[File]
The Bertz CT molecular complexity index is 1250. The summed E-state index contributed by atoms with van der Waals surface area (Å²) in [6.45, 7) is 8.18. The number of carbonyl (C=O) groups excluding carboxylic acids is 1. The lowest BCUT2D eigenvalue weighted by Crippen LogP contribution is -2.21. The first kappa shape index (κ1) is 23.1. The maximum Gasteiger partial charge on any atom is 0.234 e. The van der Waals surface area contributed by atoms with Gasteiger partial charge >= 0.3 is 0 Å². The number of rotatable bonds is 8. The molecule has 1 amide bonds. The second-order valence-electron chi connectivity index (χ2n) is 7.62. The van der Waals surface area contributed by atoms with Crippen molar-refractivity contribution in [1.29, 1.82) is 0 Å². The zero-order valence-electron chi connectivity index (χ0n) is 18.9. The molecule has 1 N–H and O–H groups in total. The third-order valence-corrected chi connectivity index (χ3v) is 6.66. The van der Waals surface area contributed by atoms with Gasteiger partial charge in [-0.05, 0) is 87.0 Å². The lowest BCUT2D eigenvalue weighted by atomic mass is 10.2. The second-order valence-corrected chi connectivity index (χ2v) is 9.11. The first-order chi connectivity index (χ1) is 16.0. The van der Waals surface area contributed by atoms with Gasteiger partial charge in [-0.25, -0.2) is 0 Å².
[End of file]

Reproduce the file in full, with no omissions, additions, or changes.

The Bertz CT molecular complexity index is 1250. The summed E-state index contributed by atoms with van der Waals surface area (Å²) in [6.45, 7) is 8.18. The number of carbonyl (C=O) groups excluding carboxylic acids is 1. The lowest BCUT2D eigenvalue weighted by Crippen LogP contribution is -2.21. The first kappa shape index (κ1) is 23.1. The maximum Gasteiger partial charge on any atom is 0.234 e. The van der Waals surface area contributed by atoms with Gasteiger partial charge >= 0.3 is 0 Å². The number of rotatable bonds is 8. The molecule has 1 amide bonds. The second-order valence-electron chi connectivity index (χ2n) is 7.62. The van der Waals surface area contributed by atoms with Crippen molar-refractivity contribution in [1.29, 1.82) is 0 Å². The zero-order valence-electron chi connectivity index (χ0n) is 18.9. The molecule has 1 N–H and O–H groups in total. The third-order valence-corrected chi connectivity index (χ3v) is 6.66. The van der Waals surface area contributed by atoms with Gasteiger partial charge in [-0.05, 0) is 87.0 Å². The lowest BCUT2D eigenvalue weighted by atomic mass is 10.2. The second-order valence-corrected chi connectivity index (χ2v) is 9.11. The first-order chi connectivity index (χ1) is 16.0. The van der Waals surface area contributed by atoms with Gasteiger partial charge in [-0.25, -0.2) is 0 Å².